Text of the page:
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Page 117

TREATMENTTREATMENT

In patients seen soon after the onset of neurologic
symptoms, an attempt should be made to reperfuse
the ischemic brain if a brain-supplying large artery is
occluded and if a large portion of the brain area sup-
plied by that artery is not already infarcted. Brain and
vascular imaging can show the location and extent of
brain infarction and vascular occlusion. Reperfusion
can be attempted using intravenous thrombolysis or
by intra-arterial interventions using thrombolysis or
mechanical means. Cerebral blood flow should be

maximized by optimizing blood pressure and fluid
volume.

Prevention of further brain ischemia often in-
volves using an antithrombotic agent. Heparin, and
later warfarin, is used in patients with cardiac srcin
embolization (mostly due to atrial fibrillation and
myocardial infarction) and in some patients with ar-
terial dissection and acute large artery occlusions.
Antiplatelet drugs—aspirin, clopidogrel, a combina-
tion of aspirin and modified-release dipyridamole, or
cilostazole—are given to patients with lacunar in-
farction and nonocclusive atherosclerotic lesions.

Control of stroke risk factors (hypertension, dia-
betes, obesity, hyperlipidemia, smoking) is accom-
plished by attention to lifestyle behavior, nutri-
tion, and exercise, and by prescribing appropriate
medications.

Chapter 14 / Vascular Disease • 101101

Figure 14-5 •Figure 14-5 •Bright signal is seen on a diffusion-weighted MR

image (DWI), indicating a recent infarction.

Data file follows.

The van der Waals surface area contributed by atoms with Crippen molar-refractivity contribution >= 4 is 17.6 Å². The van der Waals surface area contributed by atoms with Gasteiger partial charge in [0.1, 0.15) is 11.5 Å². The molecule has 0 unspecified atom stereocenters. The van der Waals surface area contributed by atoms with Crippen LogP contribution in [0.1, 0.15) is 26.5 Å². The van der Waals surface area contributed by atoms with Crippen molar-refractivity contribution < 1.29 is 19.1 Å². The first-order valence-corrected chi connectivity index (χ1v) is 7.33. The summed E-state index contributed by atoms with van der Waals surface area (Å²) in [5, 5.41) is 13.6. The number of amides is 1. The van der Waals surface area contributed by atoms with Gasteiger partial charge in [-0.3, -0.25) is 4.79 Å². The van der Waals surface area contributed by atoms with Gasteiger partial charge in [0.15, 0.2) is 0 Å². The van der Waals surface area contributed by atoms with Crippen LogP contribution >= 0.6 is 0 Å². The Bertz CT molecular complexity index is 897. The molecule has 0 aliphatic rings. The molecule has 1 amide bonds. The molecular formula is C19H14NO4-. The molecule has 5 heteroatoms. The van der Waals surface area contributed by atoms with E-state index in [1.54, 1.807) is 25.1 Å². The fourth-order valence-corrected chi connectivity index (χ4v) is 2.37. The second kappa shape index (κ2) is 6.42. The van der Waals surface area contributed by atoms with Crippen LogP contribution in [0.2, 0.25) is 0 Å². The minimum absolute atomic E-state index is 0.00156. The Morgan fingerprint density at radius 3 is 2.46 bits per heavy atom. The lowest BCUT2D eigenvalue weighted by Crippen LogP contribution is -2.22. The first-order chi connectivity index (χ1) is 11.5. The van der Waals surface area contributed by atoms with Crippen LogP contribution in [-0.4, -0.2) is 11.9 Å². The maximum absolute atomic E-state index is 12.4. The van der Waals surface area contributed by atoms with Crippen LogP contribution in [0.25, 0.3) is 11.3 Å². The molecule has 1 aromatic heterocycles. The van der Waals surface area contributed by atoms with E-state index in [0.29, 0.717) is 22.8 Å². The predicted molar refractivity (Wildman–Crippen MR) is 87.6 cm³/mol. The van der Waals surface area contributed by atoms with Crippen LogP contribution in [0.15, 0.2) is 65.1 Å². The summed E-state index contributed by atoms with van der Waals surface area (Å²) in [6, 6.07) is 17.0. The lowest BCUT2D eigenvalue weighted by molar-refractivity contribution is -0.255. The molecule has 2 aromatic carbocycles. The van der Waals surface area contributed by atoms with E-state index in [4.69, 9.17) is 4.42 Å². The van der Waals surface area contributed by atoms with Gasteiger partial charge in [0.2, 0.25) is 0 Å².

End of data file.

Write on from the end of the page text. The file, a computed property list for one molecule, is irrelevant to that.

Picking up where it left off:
• The course of development of symptoms and re-

sults of brain imaging should allow separation of

ischemia from hemorrhage, and in case of ischemia,

identification of the most likely stroke mechanism:

thrombosis, embolism, or systemic hypoperfusion.

• Cardiac and brain and vascular imaging should

identify the cause of the stroke.

KEY POINTS

• Acute and preventive treatments should be tai-

lored to the individual patient.

• Maximizing cerebral blood flow to ischemic regions

can be facilitated by opening blocked arteries

chemically or mechanically, and by increasing

blood flow in collateral vessels.

KEY POINTS

INTRACRANIAL HEMORRHAGEINTRACRANIAL HEMORRHAGE

Bleeding inside the skull can be divided into subarach-
noid, intracerebral, epidural, and subdural hemor-
rhages. The latter two types of hemorrhages are al-
most always traumatic and are discussed in Chapter
17. Intracerebral hemorrhage (ICH) and subarachnoid
hemorrhage (SAH) have different causes, clinical find-
ings, and management.

SUBARACHNOID HEMORRHAGESUBARACHNOID HEMORRHAGE

SAH is predominantly caused by bleeding from an
aneurym located along the circle of Willis. The most
common sites of cerebral aneurysms are shown in
Figure 14-6. When blood under arterial pressure is
suddenly released into the space around the brain,
patients develop sudden headache, often vomit, and
have a temporary interruption in behavior. If the re-
sultant increase in intracranial pressure is severe,
coma or death may ensue. An example of an SAH is
shown in Figure 14-7.

Page 118

102102 • Blueprints Neurology

Figure 14-7 •Figure 14-7 •Subarachnoid hemorrhage. A CT scan showing

extensive subarachnoid blood within the sulci of the brain.

The most bleeding is seen in the left frontal region.